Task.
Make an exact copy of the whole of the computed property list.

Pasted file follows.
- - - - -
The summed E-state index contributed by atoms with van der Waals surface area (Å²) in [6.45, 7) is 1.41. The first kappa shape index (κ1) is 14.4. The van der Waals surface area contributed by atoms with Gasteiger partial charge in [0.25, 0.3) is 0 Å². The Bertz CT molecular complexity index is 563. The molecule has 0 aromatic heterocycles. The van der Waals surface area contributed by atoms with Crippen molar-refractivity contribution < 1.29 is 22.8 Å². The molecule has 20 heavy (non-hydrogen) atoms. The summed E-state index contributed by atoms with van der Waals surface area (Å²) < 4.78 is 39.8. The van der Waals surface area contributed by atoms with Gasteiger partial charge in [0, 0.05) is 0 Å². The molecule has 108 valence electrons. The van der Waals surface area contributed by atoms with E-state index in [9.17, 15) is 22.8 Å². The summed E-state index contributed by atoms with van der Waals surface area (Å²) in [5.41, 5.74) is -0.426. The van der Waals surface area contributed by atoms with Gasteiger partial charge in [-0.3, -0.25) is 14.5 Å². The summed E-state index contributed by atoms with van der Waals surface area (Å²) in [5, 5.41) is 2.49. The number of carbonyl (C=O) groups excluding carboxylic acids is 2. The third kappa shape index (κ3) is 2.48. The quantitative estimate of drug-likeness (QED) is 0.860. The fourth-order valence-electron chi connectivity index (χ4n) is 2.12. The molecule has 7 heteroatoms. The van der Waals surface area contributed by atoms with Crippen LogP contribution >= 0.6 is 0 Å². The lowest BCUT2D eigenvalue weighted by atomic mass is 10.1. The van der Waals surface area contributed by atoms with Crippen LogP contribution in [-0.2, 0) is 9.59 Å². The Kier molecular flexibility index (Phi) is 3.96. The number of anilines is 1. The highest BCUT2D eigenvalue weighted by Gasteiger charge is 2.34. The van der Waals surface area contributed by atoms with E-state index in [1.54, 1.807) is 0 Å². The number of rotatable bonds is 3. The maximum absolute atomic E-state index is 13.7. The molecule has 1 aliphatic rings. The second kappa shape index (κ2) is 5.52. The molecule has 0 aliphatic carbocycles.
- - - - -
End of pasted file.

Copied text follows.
The summed E-state index contributed by atoms with van der Waals surface area (Å²) in [6.45, 7) is 1.41. The first kappa shape index (κ1) is 14.4. The van der Waals surface area contributed by atoms with Gasteiger partial charge in [0.25, 0.3) is 0 Å². The Bertz CT molecular complexity index is 563. The molecule has 0 aromatic heterocycles. The van der Waals surface area contributed by atoms with Crippen molar-refractivity contribution < 1.29 is 22.8 Å². The molecule has 20 heavy (non-hydrogen) atoms. The summed E-state index contributed by atoms with van der Waals surface area (Å²) < 4.78 is 39.8. The van der Waals surface area contributed by atoms with Gasteiger partial charge in [0, 0.05) is 0 Å². The molecule has 108 valence electrons. The van der Waals surface area contributed by atoms with E-state index in [9.17, 15) is 22.8 Å². The summed E-state index contributed by atoms with van der Waals surface area (Å²) in [5.41, 5.74) is -0.426. The van der Waals surface area contributed by atoms with Gasteiger partial charge in [-0.3, -0.25) is 14.5 Å². The summed E-state index contributed by atoms with van der Waals surface area (Å²) in [5, 5.41) is 2.49. The number of carbonyl (C=O) groups excluding carboxylic acids is 2. The third kappa shape index (κ3) is 2.48. The quantitative estimate of drug-likeness (QED) is 0.860. The fourth-order valence-electron chi connectivity index (χ4n) is 2.12. The molecule has 7 heteroatoms. The van der Waals surface area contributed by atoms with Crippen LogP contribution >= 0.6 is 0 Å². The lowest BCUT2D eigenvalue weighted by atomic mass is 10.1. The van der Waals surface area contributed by atoms with Crippen LogP contribution in [-0.2, 0) is 9.59 Å². The Kier molecular flexibility index (Phi) is 3.96. The number of anilines is 1. The highest BCUT2D eigenvalue weighted by Gasteiger charge is 2.34. The van der Waals surface area contributed by atoms with E-state index in [1.54, 1.807) is 0 Å². The number of rotatable bonds is 3. The maximum absolute atomic E-state index is 13.7. The molecule has 1 aliphatic rings. The second kappa shape index (κ2) is 5.52. The molecule has 0 aliphatic carbocycles.